The Gila’s Sleeping Giants

If you work your way south and west along the edge of the Colorado Plateau from the Zuni-Bandera Volcanic Field (Highway 117 to Highway 60 by car), it won’t be too long until you find yourself smack-dab in the middle of yet another gigantic swath of jagged, volcano-dominated terrain.

The Gila Wilderness

For geologists, this transition zone between the Colorado Plateau and Basin and Range is known as the Mogollon-Datil Volcanic Field, but your average New Mexican is more likely to refer to it as “The Gila” — shorthand for an area under Forest Service jurisdiction that’s more-or-less coextensive with the aforementioned geologic unit.

Boasting close to 900 square miles of wood and stream and meadow and mountain, The Gila could swallow up a modern explorer for decades. I’ve so far made only one real journey there myself — a 13-mile slosh up the Middle Fork of the Gila River several weekends ago — but that’s all it took for The Gila to jump right to the top of my adventure to-do list.

So much life down there swimming in the waters and clinging to the cliffs; so many nooks and crannies to poke around in. Plus, since The Gila’s remote as all get-out, encounters with other humans are minimal-to-nonexistent.

Supervolcanoes

To be sure, I will write more on recreational offerings at a later date, but let’s focus on the rocks for now. As suggested above, while The Gila bears witness to a wide array of geological processes, it is the aftermath of violent volcanic eruptions that dominates your field of view.

Specifically, geologists hold a quartet of giant supervolcanoes (a.k.a. “calderas”) responsible for building the foundation of this rugged place. Ranging in age from 35 to 20 million years old, these supervolcanoes were the result of a succession of silica-rich magma plumes that bubbled upwards from the Earth’s mantle. In the case of each, the crust warped, creating a steadily-swelling dome structure on the surface.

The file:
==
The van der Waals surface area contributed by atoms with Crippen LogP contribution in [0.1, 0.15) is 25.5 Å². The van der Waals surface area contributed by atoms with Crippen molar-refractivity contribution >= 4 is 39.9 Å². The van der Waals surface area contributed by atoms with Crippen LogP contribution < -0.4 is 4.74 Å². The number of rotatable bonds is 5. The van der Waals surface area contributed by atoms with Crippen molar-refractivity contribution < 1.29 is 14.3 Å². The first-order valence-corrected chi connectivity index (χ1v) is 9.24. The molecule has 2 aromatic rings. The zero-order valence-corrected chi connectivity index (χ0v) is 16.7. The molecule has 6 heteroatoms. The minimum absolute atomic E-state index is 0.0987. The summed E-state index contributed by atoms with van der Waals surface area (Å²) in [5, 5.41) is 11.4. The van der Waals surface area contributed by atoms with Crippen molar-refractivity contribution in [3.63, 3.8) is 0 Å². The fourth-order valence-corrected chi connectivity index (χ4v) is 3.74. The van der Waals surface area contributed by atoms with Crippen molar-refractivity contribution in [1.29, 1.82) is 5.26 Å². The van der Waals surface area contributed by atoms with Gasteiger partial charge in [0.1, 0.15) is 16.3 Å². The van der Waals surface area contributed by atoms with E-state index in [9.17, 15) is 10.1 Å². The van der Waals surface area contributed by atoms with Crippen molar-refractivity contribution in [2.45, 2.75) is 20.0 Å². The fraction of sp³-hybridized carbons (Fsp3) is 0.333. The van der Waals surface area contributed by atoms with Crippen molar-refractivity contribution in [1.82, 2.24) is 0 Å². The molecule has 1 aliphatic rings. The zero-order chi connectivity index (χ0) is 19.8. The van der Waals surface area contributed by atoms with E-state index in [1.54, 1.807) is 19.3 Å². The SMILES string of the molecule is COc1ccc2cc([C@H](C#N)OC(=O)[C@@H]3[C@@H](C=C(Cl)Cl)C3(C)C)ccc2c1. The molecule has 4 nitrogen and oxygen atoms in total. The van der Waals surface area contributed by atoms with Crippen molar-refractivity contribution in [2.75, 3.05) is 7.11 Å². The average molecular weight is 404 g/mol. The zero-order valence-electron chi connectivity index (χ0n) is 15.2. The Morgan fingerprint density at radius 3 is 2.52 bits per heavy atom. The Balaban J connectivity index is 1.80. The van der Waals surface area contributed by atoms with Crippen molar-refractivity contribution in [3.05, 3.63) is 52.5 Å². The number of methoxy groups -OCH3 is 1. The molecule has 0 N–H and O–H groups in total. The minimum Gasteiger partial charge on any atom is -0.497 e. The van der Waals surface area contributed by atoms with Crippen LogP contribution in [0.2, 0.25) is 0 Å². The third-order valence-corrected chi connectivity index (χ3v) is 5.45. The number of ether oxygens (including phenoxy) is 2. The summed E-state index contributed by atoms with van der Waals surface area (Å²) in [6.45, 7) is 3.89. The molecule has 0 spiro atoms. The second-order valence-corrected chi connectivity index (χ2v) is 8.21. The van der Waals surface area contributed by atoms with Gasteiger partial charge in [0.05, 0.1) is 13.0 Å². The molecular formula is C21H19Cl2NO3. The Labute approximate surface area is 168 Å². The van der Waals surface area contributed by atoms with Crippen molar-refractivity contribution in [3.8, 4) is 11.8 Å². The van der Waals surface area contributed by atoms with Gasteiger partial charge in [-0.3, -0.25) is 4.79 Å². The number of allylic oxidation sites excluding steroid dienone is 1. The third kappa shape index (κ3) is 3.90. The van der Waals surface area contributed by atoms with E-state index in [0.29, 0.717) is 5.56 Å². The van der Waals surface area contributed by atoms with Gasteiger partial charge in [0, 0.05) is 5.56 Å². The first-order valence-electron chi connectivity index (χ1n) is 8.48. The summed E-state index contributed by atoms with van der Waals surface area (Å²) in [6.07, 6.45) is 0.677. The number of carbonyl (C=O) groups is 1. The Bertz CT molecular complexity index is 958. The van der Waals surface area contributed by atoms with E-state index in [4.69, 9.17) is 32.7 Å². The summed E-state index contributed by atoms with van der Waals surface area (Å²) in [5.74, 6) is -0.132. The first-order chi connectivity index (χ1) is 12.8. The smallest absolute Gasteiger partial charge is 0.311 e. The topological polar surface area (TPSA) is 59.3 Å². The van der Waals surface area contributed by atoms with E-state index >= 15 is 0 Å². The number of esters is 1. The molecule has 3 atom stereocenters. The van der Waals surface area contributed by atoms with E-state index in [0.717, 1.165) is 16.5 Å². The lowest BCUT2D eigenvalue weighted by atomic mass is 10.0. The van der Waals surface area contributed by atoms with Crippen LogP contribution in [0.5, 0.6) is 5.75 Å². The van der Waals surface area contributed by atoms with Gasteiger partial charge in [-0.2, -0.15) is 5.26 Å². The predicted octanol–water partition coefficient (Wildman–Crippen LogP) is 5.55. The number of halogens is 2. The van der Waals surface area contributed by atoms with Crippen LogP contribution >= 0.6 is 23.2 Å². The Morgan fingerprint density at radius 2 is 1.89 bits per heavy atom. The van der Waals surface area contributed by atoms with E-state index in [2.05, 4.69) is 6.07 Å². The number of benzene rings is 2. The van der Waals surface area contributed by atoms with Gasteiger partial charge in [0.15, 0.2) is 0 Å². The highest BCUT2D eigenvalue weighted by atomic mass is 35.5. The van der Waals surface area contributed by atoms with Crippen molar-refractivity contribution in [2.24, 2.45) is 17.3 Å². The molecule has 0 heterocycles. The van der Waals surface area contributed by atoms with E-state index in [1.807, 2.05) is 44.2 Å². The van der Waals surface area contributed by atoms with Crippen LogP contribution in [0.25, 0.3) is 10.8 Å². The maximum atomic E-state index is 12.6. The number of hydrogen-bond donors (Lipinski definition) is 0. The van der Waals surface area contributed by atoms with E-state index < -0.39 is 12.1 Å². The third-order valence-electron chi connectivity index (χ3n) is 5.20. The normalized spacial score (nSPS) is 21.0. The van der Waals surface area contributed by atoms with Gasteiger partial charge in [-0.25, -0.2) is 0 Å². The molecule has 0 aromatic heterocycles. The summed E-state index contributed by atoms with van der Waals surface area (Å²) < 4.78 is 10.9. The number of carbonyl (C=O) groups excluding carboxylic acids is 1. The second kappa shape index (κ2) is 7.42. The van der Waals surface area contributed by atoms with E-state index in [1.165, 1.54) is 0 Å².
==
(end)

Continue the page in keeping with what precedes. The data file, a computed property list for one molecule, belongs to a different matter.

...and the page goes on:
Eventually, as you might imagine, the pressure became too great and the domes exploded. Ash poured out over the surrounding landscape — sometimes in layers hundreds of feet thick. (A few of these pyroclastic flows have created some really nice rock for climbing!)

Known Unknowns

As with El Malpais or the Jemez Caldera, it can be easy to think that The Gila’s hellfire is over and done with. Indeed, when you’re out there, you’re likely to get the impression that the only geological force in play these days is gradual weathering wrought by snowmelt, monsoon rains and the freeze-thaw cycle. Apart from scattered geothermal springs, the area seems to have passed into an indefinite dispensation of tranquility.

But let us not forget how little we know about the world beneath our feet. The crust of the Basin and Range is still stretching and thinning. Who can say for certain what blobs of mantle could be lying in wait? Waiting for the stars to align. Waiting to crack through the feeble doors of the crust’s infernal prison.

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(Today’s image is courtesy of the U.S. Geological Survey.)

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